Howard knew Shorty very well — “for 100 years, literally,” he said — and added it’s really special to have it in his name and honour.
“He’s arguably the best ice-maker that ever lived,” Howard said. “He revolutionized our game with the great ice conditions we used to get in Ontario. I think his knowledge has been bestowed onto the ice-makers today and I think that’s why we have such great conditions. …
“They did a phenomenal job in Brockville and now they’re doing a phenomenal job in Cornwall. It’s a testament to how well they run it by how many guys and teams show up every year. There’s always a waiting list to get into this spiel and that’s because it’s one of the best on tour.”
McCrady also explained some of Shorty’s quirks that he had to deal with over the years.
“He called everybody ‘Harry’ all of the time, so you didn’t know who he was talking to,” McCrady said with a laugh. “He would yell at you but he was doing it only because he loved his ice so much, he didn’t want anybody to get in his way. If you’re working with him as an ice-maker or a volunteer, he would still yell sometimes but it was all just Shorty. You just had to know who Shorty was.
“He changed the game drastically. There are a lot of things with this bonspiel that Shorty wanted us to include over the years. The game today has evolved, in my opinion, because of Shorty’s stuff in the 1970s and 1980s that he introduced.”
With events disappearing from the calendar — Saskatoon and Edmonton are both notable omissions on the men’s side this season — McCrady believes it’s as important as ever to keep the Shorty Jenkins Classic running.
“The goal is 25 years if we can get there and then probably after that it’s going to be 30 years,” McCrady said. “We want to keep it going but everything runs its course eventually and we hope that’s not for a long time with the Shorty Jenkins.
“It depends on the curlers. If the curlers stop coming to the Shorty, we can’t have a product on the ice to attract the fans and the sponsors. That’s why we make little changes in the bonspiel every year to keep the curlers happy and coming back. We listen to them and try to do the things they want to keep them coming back because without them we don’t have a product.”
From the sound of it, that doesn’t appear to be a problem.
“It’s a challenge to see these events go,” Laing said. “It’s great that we’re getting so many new events but I don’t know. We need somebody in charge that just says here’s your weekend and until you say you don’t want it we’re not going to plop another event on your weekend. I can’t even imagine all of the work the committee has put in here over the years. … It’s just a top-class event.”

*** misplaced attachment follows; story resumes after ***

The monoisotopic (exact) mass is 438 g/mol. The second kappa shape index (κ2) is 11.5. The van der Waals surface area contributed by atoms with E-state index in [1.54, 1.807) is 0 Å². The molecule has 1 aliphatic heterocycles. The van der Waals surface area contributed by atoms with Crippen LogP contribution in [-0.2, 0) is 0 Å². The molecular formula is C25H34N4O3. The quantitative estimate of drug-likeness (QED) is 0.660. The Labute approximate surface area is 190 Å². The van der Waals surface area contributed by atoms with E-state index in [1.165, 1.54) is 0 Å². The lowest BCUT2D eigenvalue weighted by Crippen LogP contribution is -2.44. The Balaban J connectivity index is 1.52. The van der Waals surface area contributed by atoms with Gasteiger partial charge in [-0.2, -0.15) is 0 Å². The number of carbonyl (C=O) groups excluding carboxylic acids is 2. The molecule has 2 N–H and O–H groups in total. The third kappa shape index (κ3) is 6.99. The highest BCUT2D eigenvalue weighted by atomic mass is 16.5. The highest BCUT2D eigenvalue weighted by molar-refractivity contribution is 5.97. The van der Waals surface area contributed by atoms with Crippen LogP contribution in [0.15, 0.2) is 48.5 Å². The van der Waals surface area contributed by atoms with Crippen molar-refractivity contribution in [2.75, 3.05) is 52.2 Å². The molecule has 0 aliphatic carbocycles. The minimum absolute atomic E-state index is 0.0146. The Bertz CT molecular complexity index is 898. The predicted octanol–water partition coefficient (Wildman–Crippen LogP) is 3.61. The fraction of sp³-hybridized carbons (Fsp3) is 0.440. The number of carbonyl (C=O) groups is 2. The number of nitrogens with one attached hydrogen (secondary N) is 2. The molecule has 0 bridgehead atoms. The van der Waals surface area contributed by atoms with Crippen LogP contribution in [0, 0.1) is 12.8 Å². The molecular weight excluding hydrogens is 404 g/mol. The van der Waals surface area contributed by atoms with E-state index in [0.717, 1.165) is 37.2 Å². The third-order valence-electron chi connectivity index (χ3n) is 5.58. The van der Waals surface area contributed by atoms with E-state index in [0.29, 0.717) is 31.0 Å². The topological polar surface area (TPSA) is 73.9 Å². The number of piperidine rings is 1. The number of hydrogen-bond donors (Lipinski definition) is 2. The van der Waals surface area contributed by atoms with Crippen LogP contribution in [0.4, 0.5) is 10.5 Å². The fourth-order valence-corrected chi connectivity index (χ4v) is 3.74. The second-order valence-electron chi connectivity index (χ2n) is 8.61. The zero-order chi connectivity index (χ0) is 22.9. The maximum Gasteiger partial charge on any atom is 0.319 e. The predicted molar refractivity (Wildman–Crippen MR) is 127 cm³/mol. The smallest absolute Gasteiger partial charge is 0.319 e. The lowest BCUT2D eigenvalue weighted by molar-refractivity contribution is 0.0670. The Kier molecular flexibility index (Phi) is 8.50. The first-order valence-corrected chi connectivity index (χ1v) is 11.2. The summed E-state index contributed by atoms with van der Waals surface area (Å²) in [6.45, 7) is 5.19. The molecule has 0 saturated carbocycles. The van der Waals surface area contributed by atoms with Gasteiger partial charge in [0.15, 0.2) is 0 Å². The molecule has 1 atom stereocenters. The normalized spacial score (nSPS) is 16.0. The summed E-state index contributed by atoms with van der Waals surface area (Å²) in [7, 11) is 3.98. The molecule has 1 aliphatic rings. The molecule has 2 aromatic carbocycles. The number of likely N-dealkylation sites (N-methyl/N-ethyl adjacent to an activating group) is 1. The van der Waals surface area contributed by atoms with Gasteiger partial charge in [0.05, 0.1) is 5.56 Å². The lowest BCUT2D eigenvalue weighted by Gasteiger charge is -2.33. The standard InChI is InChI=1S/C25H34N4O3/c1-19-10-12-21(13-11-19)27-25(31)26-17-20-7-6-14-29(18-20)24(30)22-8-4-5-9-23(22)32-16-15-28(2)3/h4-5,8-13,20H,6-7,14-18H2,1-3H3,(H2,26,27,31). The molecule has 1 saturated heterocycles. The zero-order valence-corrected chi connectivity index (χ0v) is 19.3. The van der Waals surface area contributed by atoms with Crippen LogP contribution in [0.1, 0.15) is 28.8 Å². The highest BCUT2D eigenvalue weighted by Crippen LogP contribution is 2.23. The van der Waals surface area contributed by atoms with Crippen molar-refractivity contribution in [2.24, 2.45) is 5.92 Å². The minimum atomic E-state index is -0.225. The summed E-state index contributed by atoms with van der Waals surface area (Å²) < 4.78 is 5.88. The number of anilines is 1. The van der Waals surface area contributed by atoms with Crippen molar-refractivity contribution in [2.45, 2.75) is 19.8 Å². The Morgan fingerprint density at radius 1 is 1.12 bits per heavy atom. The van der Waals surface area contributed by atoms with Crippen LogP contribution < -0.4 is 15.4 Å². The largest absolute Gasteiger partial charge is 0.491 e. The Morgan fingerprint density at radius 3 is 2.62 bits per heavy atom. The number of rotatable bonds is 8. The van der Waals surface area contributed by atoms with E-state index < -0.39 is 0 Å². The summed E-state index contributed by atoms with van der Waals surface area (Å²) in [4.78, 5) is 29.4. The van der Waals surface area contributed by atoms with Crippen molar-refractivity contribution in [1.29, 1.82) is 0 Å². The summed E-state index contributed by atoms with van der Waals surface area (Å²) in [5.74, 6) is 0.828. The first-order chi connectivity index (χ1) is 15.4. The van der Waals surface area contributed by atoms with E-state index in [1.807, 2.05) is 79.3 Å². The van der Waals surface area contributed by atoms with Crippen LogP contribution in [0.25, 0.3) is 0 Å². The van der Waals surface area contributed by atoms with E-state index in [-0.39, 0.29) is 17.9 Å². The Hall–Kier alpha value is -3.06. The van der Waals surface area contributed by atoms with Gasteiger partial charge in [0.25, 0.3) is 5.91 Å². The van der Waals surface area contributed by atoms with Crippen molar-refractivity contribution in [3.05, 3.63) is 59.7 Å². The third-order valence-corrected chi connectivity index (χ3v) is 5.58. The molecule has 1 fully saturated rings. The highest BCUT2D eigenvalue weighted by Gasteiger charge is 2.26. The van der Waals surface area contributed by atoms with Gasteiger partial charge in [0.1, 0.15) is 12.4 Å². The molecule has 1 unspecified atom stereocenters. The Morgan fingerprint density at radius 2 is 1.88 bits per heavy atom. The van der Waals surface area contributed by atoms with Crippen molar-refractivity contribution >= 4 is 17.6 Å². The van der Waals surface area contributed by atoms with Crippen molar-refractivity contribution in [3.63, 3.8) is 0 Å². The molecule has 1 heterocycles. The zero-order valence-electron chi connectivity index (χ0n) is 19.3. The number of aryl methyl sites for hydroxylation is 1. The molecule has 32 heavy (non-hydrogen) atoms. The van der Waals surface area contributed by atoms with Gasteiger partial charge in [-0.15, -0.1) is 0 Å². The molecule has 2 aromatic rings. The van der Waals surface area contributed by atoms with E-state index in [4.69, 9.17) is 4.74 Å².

Howard added: “I love this game and we’re getting a few new ones all the time but this is a mainstay. This is one they keep on the same weekend every year. Everyone knows when the Shorty Jenkins Classic is and everyone marks it on the calendar.”
3rd End: Ice is nice
Being that Jenkins was an ice-maker, it’s important to McCrady to have great ice for the event and that honour goes to Jon Wall.
“It’s pretty special,” said Wall, who has made ice at the event for the past seven seasons. “Shorty really was an innovator of the game and he got inducted into the world curling hall of fame for that. He went and took chances and created the big swing.
“He kind of put ice-makers on the map so to say and made our job more important, so it’s always something you look up to. He’s a legend, especially being in Ontario it’s one of those things you strive for that bar that he’s set. It’s an important job for me every year, so I look forward to it.”
While you will not see Wall don pink boots nor a pink hat, McCrady sees a lot of Shorty in him and said it’s a shame the two never had the opportunity to work together.
“Jon understands the love that Shorty had for this bonspiel and for great ice,” McCrady said. “Jon has taken that and has given us great ice since he started doing the ice for us. He understands Shorty wanted the ice fast and lots of curl, so Jon has been fantastic to work with. We jab each other once in a while like Shorty and I used to do but it’s all in good fun. It’s just fun to see an ice-maker that’s somewhat normal but enjoys and takes pride in his work. I think that’s one of the things that bothered Shorty the most is when ice-makers didn’t take pride even in their club ice. It would be dirty or things like that.
“Jon has a lot of the same attributes that Shorty had when he was younger too and through the years. I don’t know whether he’s read lots about him or heard lots of stories but he’s a great ice-maker. Even Jon said to me this hot weather, I’m sure Clarence is up there testing me to make sure I can make ice good in this hot weather.”
It’s anything but your typical eight-hour day, which is usually stretched over the course of 14 to 18 hours by having to be on hand in case a rock handle malfunctions or, as was the case immediately after our interview, water starts dripping from the ceiling and an emergency bucket needs to be fixed above the sheet.